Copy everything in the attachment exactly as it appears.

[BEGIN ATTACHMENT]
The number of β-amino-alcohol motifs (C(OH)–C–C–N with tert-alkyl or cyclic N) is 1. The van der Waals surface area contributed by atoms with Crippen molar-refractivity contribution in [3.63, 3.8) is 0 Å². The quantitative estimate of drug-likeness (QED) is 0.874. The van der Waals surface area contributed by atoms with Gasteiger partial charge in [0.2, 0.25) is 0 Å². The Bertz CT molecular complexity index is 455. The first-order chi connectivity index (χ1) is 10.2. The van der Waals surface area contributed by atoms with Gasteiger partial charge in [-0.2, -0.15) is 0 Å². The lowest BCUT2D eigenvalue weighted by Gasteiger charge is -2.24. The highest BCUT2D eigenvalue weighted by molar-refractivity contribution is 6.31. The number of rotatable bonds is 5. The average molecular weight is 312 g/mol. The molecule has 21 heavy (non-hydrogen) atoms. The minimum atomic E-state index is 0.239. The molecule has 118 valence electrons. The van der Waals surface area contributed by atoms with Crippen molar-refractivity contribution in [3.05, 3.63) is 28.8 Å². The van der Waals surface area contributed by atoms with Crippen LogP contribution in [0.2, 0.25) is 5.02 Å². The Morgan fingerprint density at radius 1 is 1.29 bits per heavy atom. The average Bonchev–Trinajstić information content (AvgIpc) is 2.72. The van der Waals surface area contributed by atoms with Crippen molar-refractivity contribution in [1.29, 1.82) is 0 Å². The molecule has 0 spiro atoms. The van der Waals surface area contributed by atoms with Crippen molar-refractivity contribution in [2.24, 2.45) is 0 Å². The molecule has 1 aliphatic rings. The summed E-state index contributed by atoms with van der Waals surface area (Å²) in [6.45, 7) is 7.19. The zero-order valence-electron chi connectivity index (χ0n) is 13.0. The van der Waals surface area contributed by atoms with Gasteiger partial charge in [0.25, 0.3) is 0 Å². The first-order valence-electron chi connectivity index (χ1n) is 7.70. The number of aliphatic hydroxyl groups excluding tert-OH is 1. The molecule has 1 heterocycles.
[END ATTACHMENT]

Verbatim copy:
The number of β-amino-alcohol motifs (C(OH)–C–C–N with tert-alkyl or cyclic N) is 1. The van der Waals surface area contributed by atoms with Crippen molar-refractivity contribution in [3.63, 3.8) is 0 Å². The quantitative estimate of drug-likeness (QED) is 0.874. The van der Waals surface area contributed by atoms with Gasteiger partial charge in [0.2, 0.25) is 0 Å². The Bertz CT molecular complexity index is 455. The first-order chi connectivity index (χ1) is 10.2. The van der Waals surface area contributed by atoms with Gasteiger partial charge in [-0.2, -0.15) is 0 Å². The lowest BCUT2D eigenvalue weighted by Gasteiger charge is -2.24. The highest BCUT2D eigenvalue weighted by molar-refractivity contribution is 6.31. The number of rotatable bonds is 5. The average molecular weight is 312 g/mol. The molecule has 21 heavy (non-hydrogen) atoms. The minimum atomic E-state index is 0.239. The molecule has 118 valence electrons. The van der Waals surface area contributed by atoms with Crippen molar-refractivity contribution in [3.05, 3.63) is 28.8 Å². The van der Waals surface area contributed by atoms with Crippen LogP contribution in [0.2, 0.25) is 5.02 Å². The Morgan fingerprint density at radius 1 is 1.29 bits per heavy atom. The average Bonchev–Trinajstić information content (AvgIpc) is 2.72. The van der Waals surface area contributed by atoms with Crippen molar-refractivity contribution in [1.29, 1.82) is 0 Å². The molecule has 0 spiro atoms. The van der Waals surface area contributed by atoms with Crippen molar-refractivity contribution in [2.24, 2.45) is 0 Å². The molecule has 1 aliphatic rings. The summed E-state index contributed by atoms with van der Waals surface area (Å²) in [6.45, 7) is 7.19. The zero-order valence-electron chi connectivity index (χ0n) is 13.0. The van der Waals surface area contributed by atoms with Gasteiger partial charge in [0.25, 0.3) is 0 Å². The first-order valence-electron chi connectivity index (χ1n) is 7.70. The number of aliphatic hydroxyl groups excluding tert-OH is 1. The molecule has 1 heterocycles.